Training Meeting on Improving safety in the mountains in non-winter month

21. February-2. March 2020.
Balea Lac, Fogaras mountains, Romania
Aim of the meeting was to share experiences, knowledge and practices on how to increase winter mountain safety for ski alpinism and related activities and how to increase awareness and improve winter mountaineering training. The speciality of the meeting was that it was led by two members of HSMA who are also internationally certified avalanche education instructors of the American Avalanche Association, making it possible that upon successful completion of the Meeting the participants could earn the Avalanche Science REC Level 1+ certificate of the American Avalanche Association. This is the first stage of one of the most high level avalanche educations around the world. All participants have successfully earned the certificate. The main format of the meeting were lectures and joint trainings led by the instructors. However the meeting also included a number of workshops where the participants themself shared their own experiences on set topics. Due to the number of participants and the nature of the REC1+ training (allowing only a maximum of 6:1 participant to instructor ratio) the Meeting was conducted in two parts. In the first part one half of the participants took the training, while the second part of the participants attended the workshops. Then at the middle of the Meeting the groups exchanged tasks.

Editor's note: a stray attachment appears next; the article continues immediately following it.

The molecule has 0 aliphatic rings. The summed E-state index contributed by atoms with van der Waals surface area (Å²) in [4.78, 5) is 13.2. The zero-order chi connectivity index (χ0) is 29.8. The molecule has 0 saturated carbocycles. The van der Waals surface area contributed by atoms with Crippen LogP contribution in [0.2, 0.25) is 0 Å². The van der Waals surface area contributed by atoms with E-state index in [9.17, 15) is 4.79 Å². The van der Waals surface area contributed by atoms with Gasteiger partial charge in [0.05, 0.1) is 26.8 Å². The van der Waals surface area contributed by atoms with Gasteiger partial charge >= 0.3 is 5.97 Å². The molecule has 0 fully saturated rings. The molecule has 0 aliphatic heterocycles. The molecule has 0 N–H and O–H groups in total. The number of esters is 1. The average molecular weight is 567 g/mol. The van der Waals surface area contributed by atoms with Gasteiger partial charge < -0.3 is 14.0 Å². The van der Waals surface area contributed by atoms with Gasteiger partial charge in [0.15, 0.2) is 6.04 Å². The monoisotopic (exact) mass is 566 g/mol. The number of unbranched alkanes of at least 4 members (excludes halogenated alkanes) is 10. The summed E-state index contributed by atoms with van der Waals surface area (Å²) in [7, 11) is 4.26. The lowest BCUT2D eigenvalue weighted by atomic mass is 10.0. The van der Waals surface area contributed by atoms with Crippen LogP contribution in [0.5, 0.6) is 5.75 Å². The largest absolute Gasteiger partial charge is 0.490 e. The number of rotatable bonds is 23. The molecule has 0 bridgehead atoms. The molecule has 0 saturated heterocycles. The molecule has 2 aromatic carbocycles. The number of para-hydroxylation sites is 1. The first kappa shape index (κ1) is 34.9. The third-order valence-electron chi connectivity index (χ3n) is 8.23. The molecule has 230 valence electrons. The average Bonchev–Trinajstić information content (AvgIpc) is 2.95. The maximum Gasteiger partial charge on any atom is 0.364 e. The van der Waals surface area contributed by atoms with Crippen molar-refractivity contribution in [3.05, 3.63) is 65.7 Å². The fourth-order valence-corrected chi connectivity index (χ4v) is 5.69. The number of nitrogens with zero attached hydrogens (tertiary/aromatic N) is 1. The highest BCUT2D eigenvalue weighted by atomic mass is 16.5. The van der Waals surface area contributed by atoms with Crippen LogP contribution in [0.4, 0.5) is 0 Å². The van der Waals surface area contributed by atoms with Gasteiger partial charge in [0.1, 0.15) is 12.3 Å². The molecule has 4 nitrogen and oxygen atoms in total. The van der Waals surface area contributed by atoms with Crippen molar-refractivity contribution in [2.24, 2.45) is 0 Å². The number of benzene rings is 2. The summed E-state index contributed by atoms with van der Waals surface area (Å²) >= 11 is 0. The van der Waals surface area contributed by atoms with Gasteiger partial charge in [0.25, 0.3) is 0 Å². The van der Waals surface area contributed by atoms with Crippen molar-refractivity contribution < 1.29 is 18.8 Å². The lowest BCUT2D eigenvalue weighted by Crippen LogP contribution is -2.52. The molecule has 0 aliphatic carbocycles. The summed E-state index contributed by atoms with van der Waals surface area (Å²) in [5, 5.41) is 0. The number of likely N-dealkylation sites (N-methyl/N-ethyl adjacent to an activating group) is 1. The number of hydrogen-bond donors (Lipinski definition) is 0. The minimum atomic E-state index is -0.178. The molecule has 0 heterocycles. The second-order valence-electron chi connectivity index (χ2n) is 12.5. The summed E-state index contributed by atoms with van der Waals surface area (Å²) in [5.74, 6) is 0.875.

One participants review of the training sessions 

(by Gergo Santha, leader of the Hungarian Mountaineering Education committee, ski alpinist and climber)

“What I have learned from the course:
I attended the Avalanche Science REC Level 1+ and Avalanche trainings this February. The two courses were held together. First of all, I now have a better understanding of snowpack layers. I learned the fundamentals of snow formation and growth in the atmosphere. After these fundamentals, I learned about snow metamorphism, bond formation and several forms of snow crystals, from newly fallen snow to faceted snow crystals. The next step was understanding the key parameters in avalanche activity: critical slope angles, precipitation and wind and also how these parameters would be effecting the energy balance of the snowpack. With the knowledge of snowpack layering and key parameters I learned how to classify different types of avalanches and their destructivity. I have been also introduced to avalanche hazard awareness and assessment methods. I learned to use the ‘Bitacora’, the field book, which proved to be an invaluable tool to put the hazard assessment into a structured perspective. One the most essential tools of hazard assessment are the snow pits and based on the observed results which type of snow pit test should be used. My instructors had taught me how to carry out a snow pit test the correct way. I learned to evaluate layer hardness, measure temperatures along the cross section and calculate temperature gradients as primary driving forces of snow metamorphism. Secondly, I’ve been practicing the proper avalanche rescue techniques. I learned the correct way of probing and the usage of the avalanche beacon in single/mulitple buried victim situations with or without using the multiple burial function (flagging) of our devices. I have practiced searching single and multiple victims in white-out conditions.
After taking the course, I can’t say I’m professional about it but at least I know some fundamental knowledge.”